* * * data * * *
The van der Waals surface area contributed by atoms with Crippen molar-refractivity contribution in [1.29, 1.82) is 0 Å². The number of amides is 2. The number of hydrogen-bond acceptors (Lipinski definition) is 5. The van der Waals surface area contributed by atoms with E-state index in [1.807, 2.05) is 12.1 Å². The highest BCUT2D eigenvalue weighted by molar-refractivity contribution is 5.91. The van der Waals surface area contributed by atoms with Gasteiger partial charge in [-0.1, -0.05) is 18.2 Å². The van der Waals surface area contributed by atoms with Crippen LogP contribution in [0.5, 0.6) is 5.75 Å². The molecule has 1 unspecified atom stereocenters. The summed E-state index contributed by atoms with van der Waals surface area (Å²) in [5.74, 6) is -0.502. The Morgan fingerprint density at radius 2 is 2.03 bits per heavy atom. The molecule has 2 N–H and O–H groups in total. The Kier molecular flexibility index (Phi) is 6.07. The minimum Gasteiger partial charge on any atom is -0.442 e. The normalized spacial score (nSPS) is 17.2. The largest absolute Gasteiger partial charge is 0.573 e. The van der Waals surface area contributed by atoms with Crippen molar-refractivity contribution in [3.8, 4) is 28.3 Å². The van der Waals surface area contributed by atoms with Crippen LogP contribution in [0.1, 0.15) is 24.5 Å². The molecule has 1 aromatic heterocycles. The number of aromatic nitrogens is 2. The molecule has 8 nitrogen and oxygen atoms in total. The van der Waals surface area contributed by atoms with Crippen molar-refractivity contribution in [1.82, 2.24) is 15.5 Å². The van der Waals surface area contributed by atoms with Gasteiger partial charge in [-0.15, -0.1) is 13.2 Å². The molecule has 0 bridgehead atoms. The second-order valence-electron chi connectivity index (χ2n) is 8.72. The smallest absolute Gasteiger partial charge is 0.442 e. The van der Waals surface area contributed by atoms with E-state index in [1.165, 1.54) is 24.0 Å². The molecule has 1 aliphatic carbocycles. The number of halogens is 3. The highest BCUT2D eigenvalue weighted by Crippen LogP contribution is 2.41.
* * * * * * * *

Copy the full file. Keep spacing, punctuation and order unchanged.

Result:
The van der Waals surface area contributed by atoms with Crippen molar-refractivity contribution in [1.29, 1.82) is 0 Å². The number of amides is 2. The number of hydrogen-bond acceptors (Lipinski definition) is 5. The van der Waals surface area contributed by atoms with E-state index in [1.807, 2.05) is 12.1 Å². The highest BCUT2D eigenvalue weighted by molar-refractivity contribution is 5.91. The van der Waals surface area contributed by atoms with Gasteiger partial charge in [-0.1, -0.05) is 18.2 Å². The van der Waals surface area contributed by atoms with Crippen LogP contribution in [0.5, 0.6) is 5.75 Å². The molecule has 1 unspecified atom stereocenters. The summed E-state index contributed by atoms with van der Waals surface area (Å²) in [5.74, 6) is -0.502. The Morgan fingerprint density at radius 2 is 2.03 bits per heavy atom. The molecule has 2 N–H and O–H groups in total. The Kier molecular flexibility index (Phi) is 6.07. The minimum Gasteiger partial charge on any atom is -0.442 e. The normalized spacial score (nSPS) is 17.2. The largest absolute Gasteiger partial charge is 0.573 e. The van der Waals surface area contributed by atoms with Crippen molar-refractivity contribution in [3.8, 4) is 28.3 Å². The van der Waals surface area contributed by atoms with Crippen LogP contribution in [0.1, 0.15) is 24.5 Å². The molecule has 1 aromatic heterocycles. The number of aromatic nitrogens is 2. The molecule has 8 nitrogen and oxygen atoms in total. The van der Waals surface area contributed by atoms with Crippen molar-refractivity contribution in [1.82, 2.24) is 15.5 Å². The van der Waals surface area contributed by atoms with Gasteiger partial charge in [-0.15, -0.1) is 13.2 Å². The molecule has 0 bridgehead atoms. The second-order valence-electron chi connectivity index (χ2n) is 8.72. The smallest absolute Gasteiger partial charge is 0.442 e. The van der Waals surface area contributed by atoms with E-state index in [1.165, 1.54) is 24.0 Å². The molecule has 1 aliphatic carbocycles. The number of halogens is 3. The highest BCUT2D eigenvalue weighted by Crippen LogP contribution is 2.41.